Both KK and I, are Forum addicts (the much talked about mall in Bangalore), that we religiously spend every saturday/sunday evening there. For the first five of our last seven visits there, he would take me to the Apple Ipod store inside Forum, and we would gaze dreamily (me, longingly!) at all those cute Ipods sitting there. While I was caught struggling with my unusual emotion, KK was stuck with a different problem. He also (desperately?) wanted to pick up a nano, but his wife (whom he knew wanted to buy one, but unfortunately) was actually convincing him not to buy it, citing a huge list of unwanted reasons - big money, savings, investments, blah, blah..I am sure, he thought "Oh come on, it's just this time! Why all this Ramayana??"

From the third time on, that we walked into the Apple store, I was getting this uneasy, silly feeling that the demo person out there, would recognise us, as the "Couple Craving for a Cute, Compact, Charismatic, Cho Chweet Thing" (or abbreviate that to C7T)". The day we were supposed to make the sixth visit to Forum, we oscillated between buying and not buying an Ipod, hmm...let me put a number to that, 13 times, thanks to me. I think KK convinced me 6 times, and I said No, all the 6 times (remember my weakness?) and finally the 7th time, he saw me sitting glum and before he could ask me what was wrong, I yelled out, "I want an Ipod da!!!" And he, he just sighed!

When we walked into the store the sixth time, we had seen the demo five times already in the white and black models and I was severely warning KK that I would hide my face, in case the folks there recognised who I was. I had shocking (of course useless) premonitions that they would pull us up by the collar and threaten us into buying a piece once and for all!

The sixth time, was a decisive one! Finally, finally, yes, we bought the dream thingy out!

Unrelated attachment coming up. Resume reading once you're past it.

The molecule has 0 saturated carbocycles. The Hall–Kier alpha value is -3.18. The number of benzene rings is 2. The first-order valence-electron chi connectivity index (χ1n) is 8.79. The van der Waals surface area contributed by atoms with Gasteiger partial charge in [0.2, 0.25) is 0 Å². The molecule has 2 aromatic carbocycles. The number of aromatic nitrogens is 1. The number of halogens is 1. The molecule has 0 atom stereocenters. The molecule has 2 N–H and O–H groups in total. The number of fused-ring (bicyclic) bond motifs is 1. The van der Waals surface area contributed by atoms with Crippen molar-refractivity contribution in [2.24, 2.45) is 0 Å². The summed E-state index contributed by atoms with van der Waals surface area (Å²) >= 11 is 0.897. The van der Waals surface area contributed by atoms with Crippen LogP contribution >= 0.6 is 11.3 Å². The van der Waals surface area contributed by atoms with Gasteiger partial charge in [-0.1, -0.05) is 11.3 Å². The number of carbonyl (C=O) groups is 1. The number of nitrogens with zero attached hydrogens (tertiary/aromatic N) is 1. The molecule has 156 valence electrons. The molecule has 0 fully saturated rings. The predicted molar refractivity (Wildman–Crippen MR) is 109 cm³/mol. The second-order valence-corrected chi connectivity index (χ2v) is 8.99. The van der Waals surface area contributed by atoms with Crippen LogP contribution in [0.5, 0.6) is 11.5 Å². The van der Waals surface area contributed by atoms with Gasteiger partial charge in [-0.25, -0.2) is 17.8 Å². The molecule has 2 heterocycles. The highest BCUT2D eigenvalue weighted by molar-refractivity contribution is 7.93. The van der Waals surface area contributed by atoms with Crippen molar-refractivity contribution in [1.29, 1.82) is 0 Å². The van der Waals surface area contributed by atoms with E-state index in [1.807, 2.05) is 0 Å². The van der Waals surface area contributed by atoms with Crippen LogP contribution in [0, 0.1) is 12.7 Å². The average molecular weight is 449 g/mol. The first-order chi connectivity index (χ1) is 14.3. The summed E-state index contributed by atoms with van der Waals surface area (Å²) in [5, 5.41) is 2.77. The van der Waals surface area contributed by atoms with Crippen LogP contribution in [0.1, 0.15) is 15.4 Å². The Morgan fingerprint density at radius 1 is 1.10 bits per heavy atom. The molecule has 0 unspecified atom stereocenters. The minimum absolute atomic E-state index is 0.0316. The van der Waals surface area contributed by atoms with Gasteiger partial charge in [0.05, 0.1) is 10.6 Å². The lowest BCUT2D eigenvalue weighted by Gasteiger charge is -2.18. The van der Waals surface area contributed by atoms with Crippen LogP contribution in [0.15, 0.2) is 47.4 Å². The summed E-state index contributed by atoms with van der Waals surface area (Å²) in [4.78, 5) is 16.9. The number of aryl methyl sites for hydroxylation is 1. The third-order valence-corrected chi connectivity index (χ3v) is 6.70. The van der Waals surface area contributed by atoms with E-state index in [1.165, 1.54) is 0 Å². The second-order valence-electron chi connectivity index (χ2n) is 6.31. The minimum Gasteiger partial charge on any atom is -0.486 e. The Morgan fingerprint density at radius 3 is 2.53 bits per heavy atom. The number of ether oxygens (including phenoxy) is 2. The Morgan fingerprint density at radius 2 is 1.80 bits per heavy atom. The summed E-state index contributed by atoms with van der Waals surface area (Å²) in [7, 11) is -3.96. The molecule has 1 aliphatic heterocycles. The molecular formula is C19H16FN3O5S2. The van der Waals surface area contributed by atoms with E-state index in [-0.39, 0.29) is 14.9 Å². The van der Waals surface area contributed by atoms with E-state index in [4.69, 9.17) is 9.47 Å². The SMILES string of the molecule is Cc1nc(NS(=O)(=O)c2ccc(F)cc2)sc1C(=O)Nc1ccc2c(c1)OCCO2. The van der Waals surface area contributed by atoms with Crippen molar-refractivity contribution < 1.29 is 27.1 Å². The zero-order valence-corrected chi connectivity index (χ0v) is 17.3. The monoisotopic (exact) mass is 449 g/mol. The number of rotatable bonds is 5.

Awww...so much for an Ipod, you think? Don't you? Yes, yes, I know. But, sometimes it's fun to put up crazy posts like these that are not hard on your brain cells! The serious stuff is always there!

For a round up, why not take a peek at the top ten songs in my latest playlist? It's a mad mix!

1) Maru Murai Aval Vizhi (Run)

- Short, quick rap with a beautiful instrumental ending of "Panikaatre"..

2) Enna Idhu (Nala Damayanti)

- Soft, soothing, haunting melody..

3) Oru Maalai (Gajini)

- A treat on an Ipod, Karthik rocks!

4) Thottu Thottu (Kaadhal)

- Can you give a superlative to brilliant? I love the lines, "Karu Vizhi rendum karuvarai thaano, meendum pirandhen"!

5) Vellai Pookal (Kannathil Muthamittal)

- My eyes grow misty everytime, and that's rare! ARR, I bow to thee!

6) Signore (Kannathil Muthamittal)

- Singalathu Melody! Very cute!

7) Kannathil Muthamittal (Kannathil Muthamittal)

- Jayachandran's voice is soul stirring!

8) It's the time to disco (Kal Ho Na Ho)

- I love that beat, and the laziness in the words, "Hey, we are dancing the night away!"

9) Dekho Naa (Swades)

- The strings, Alka, Udit, ARR, simplicity - extraordinary combo!